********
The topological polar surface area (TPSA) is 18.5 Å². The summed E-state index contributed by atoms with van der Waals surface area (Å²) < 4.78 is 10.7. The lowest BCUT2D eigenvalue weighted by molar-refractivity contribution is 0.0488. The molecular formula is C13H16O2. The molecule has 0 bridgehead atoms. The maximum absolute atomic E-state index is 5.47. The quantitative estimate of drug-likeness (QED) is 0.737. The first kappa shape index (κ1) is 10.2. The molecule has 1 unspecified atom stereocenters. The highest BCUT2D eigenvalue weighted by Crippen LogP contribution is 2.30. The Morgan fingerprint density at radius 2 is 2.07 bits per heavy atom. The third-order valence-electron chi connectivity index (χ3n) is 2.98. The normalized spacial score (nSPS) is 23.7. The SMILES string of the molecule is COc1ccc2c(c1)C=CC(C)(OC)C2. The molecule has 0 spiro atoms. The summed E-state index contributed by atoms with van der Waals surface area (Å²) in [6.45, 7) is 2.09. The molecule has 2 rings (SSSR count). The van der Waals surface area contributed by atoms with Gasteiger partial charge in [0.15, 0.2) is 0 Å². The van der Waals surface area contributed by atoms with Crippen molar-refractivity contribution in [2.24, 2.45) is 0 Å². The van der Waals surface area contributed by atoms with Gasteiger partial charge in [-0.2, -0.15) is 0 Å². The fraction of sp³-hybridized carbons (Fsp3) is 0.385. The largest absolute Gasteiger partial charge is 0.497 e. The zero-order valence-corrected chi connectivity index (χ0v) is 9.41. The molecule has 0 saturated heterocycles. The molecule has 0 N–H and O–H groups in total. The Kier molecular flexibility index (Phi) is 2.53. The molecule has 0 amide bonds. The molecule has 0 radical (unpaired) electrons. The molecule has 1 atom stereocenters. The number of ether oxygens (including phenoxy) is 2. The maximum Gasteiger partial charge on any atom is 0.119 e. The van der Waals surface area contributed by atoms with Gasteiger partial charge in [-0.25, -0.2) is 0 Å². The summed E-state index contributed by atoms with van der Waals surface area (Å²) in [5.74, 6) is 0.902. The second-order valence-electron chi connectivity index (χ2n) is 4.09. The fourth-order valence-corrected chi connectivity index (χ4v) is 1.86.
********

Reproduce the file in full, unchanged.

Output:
The topological polar surface area (TPSA) is 18.5 Å². The summed E-state index contributed by atoms with van der Waals surface area (Å²) < 4.78 is 10.7. The lowest BCUT2D eigenvalue weighted by molar-refractivity contribution is 0.0488. The molecular formula is C13H16O2. The molecule has 0 bridgehead atoms. The maximum absolute atomic E-state index is 5.47. The quantitative estimate of drug-likeness (QED) is 0.737. The first kappa shape index (κ1) is 10.2. The molecule has 1 unspecified atom stereocenters. The highest BCUT2D eigenvalue weighted by Crippen LogP contribution is 2.30. The Morgan fingerprint density at radius 2 is 2.07 bits per heavy atom. The third-order valence-electron chi connectivity index (χ3n) is 2.98. The normalized spacial score (nSPS) is 23.7. The SMILES string of the molecule is COc1ccc2c(c1)C=CC(C)(OC)C2. The molecule has 0 spiro atoms. The summed E-state index contributed by atoms with van der Waals surface area (Å²) in [6.45, 7) is 2.09. The molecule has 2 rings (SSSR count). The van der Waals surface area contributed by atoms with Gasteiger partial charge in [0.15, 0.2) is 0 Å². The van der Waals surface area contributed by atoms with Crippen molar-refractivity contribution in [2.24, 2.45) is 0 Å². The van der Waals surface area contributed by atoms with Gasteiger partial charge in [-0.2, -0.15) is 0 Å². The fraction of sp³-hybridized carbons (Fsp3) is 0.385. The largest absolute Gasteiger partial charge is 0.497 e. The zero-order valence-corrected chi connectivity index (χ0v) is 9.41. The molecule has 0 saturated heterocycles. The molecule has 0 N–H and O–H groups in total. The Kier molecular flexibility index (Phi) is 2.53. The molecule has 0 amide bonds. The molecule has 0 radical (unpaired) electrons. The molecule has 1 atom stereocenters. The number of ether oxygens (including phenoxy) is 2. The maximum Gasteiger partial charge on any atom is 0.119 e. The van der Waals surface area contributed by atoms with Gasteiger partial charge in [-0.25, -0.2) is 0 Å². The summed E-state index contributed by atoms with van der Waals surface area (Å²) in [5.74, 6) is 0.902. The second-order valence-electron chi connectivity index (χ2n) is 4.09. The fourth-order valence-corrected chi connectivity index (χ4v) is 1.86.